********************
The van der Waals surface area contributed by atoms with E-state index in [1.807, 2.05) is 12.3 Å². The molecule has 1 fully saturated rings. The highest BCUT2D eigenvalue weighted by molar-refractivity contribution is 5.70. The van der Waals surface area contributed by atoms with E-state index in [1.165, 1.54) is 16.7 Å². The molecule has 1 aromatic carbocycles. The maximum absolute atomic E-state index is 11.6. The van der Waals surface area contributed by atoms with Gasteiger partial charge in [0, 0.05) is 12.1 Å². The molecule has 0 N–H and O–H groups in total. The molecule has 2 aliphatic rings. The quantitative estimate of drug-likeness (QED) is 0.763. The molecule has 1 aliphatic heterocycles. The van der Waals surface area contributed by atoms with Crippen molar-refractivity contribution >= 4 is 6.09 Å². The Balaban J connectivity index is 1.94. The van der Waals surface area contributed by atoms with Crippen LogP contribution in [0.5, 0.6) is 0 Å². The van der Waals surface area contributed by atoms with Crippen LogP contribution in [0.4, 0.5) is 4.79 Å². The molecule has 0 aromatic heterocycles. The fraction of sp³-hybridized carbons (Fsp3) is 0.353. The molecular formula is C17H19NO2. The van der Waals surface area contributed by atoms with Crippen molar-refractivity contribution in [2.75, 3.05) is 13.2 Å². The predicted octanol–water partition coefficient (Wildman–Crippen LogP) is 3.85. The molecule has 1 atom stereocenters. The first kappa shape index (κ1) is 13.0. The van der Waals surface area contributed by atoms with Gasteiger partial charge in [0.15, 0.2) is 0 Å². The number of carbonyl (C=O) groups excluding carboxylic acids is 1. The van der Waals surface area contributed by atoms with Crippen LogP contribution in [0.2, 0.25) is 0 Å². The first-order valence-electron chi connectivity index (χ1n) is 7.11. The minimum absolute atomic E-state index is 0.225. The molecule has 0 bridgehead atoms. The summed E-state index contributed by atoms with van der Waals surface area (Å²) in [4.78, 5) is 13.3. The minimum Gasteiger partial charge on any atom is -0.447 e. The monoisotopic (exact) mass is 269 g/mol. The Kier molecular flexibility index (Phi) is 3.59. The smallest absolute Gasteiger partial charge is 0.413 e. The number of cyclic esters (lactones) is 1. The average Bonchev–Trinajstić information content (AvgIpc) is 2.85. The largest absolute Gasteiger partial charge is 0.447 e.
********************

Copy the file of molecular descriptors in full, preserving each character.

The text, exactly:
The van der Waals surface area contributed by atoms with E-state index in [1.807, 2.05) is 12.3 Å². The molecule has 1 fully saturated rings. The highest BCUT2D eigenvalue weighted by molar-refractivity contribution is 5.70. The van der Waals surface area contributed by atoms with E-state index in [1.165, 1.54) is 16.7 Å². The molecule has 1 aromatic carbocycles. The maximum absolute atomic E-state index is 11.6. The van der Waals surface area contributed by atoms with Gasteiger partial charge in [0, 0.05) is 12.1 Å². The molecule has 0 N–H and O–H groups in total. The molecule has 2 aliphatic rings. The quantitative estimate of drug-likeness (QED) is 0.763. The molecule has 1 aliphatic heterocycles. The van der Waals surface area contributed by atoms with Crippen molar-refractivity contribution >= 4 is 6.09 Å². The Balaban J connectivity index is 1.94. The van der Waals surface area contributed by atoms with Crippen LogP contribution in [0.5, 0.6) is 0 Å². The van der Waals surface area contributed by atoms with Crippen LogP contribution in [0.4, 0.5) is 4.79 Å². The molecule has 0 aromatic heterocycles. The fraction of sp³-hybridized carbons (Fsp3) is 0.353. The molecular formula is C17H19NO2. The van der Waals surface area contributed by atoms with Crippen molar-refractivity contribution in [2.75, 3.05) is 13.2 Å². The predicted octanol–water partition coefficient (Wildman–Crippen LogP) is 3.85. The molecule has 1 atom stereocenters. The first kappa shape index (κ1) is 13.0. The van der Waals surface area contributed by atoms with Gasteiger partial charge in [0.15, 0.2) is 0 Å². The number of carbonyl (C=O) groups excluding carboxylic acids is 1. The van der Waals surface area contributed by atoms with Crippen LogP contribution in [0.2, 0.25) is 0 Å². The first-order valence-electron chi connectivity index (χ1n) is 7.11. The minimum absolute atomic E-state index is 0.225. The molecule has 0 bridgehead atoms. The summed E-state index contributed by atoms with van der Waals surface area (Å²) in [4.78, 5) is 13.3. The minimum Gasteiger partial charge on any atom is -0.447 e. The monoisotopic (exact) mass is 269 g/mol. The Kier molecular flexibility index (Phi) is 3.59. The smallest absolute Gasteiger partial charge is 0.413 e. The number of cyclic esters (lactones) is 1. The average Bonchev–Trinajstić information content (AvgIpc) is 2.85. The largest absolute Gasteiger partial charge is 0.447 e.